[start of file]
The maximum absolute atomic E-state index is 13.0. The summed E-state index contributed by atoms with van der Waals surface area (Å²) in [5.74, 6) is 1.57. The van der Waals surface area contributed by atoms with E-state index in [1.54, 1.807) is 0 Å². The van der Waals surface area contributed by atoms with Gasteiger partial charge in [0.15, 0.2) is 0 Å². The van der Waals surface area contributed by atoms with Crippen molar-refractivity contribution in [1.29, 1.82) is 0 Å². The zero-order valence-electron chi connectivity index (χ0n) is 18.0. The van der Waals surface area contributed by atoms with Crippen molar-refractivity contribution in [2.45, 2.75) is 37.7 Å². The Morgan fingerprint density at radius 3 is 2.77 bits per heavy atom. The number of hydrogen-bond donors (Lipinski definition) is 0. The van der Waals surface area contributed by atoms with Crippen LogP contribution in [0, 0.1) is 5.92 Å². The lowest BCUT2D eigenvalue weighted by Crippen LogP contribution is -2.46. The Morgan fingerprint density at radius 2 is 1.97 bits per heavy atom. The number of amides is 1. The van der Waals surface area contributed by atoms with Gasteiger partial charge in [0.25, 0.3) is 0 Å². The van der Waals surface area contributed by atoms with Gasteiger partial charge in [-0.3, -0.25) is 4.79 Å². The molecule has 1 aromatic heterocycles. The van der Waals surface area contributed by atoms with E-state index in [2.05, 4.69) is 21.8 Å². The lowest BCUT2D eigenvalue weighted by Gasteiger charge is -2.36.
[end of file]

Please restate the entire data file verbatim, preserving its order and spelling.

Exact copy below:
The maximum absolute atomic E-state index is 13.0. The summed E-state index contributed by atoms with van der Waals surface area (Å²) in [5.74, 6) is 1.57. The van der Waals surface area contributed by atoms with E-state index in [1.54, 1.807) is 0 Å². The van der Waals surface area contributed by atoms with Gasteiger partial charge in [0.15, 0.2) is 0 Å². The van der Waals surface area contributed by atoms with Crippen molar-refractivity contribution in [1.29, 1.82) is 0 Å². The zero-order valence-electron chi connectivity index (χ0n) is 18.0. The van der Waals surface area contributed by atoms with Crippen molar-refractivity contribution in [2.45, 2.75) is 37.7 Å². The Morgan fingerprint density at radius 3 is 2.77 bits per heavy atom. The number of hydrogen-bond donors (Lipinski definition) is 0. The van der Waals surface area contributed by atoms with Crippen LogP contribution in [0, 0.1) is 5.92 Å². The lowest BCUT2D eigenvalue weighted by Crippen LogP contribution is -2.46. The Morgan fingerprint density at radius 2 is 1.97 bits per heavy atom. The number of amides is 1. The van der Waals surface area contributed by atoms with Gasteiger partial charge in [0.25, 0.3) is 0 Å². The van der Waals surface area contributed by atoms with Gasteiger partial charge in [-0.3, -0.25) is 4.79 Å². The molecule has 1 aromatic heterocycles. The van der Waals surface area contributed by atoms with E-state index in [2.05, 4.69) is 21.8 Å². The lowest BCUT2D eigenvalue weighted by Gasteiger charge is -2.36.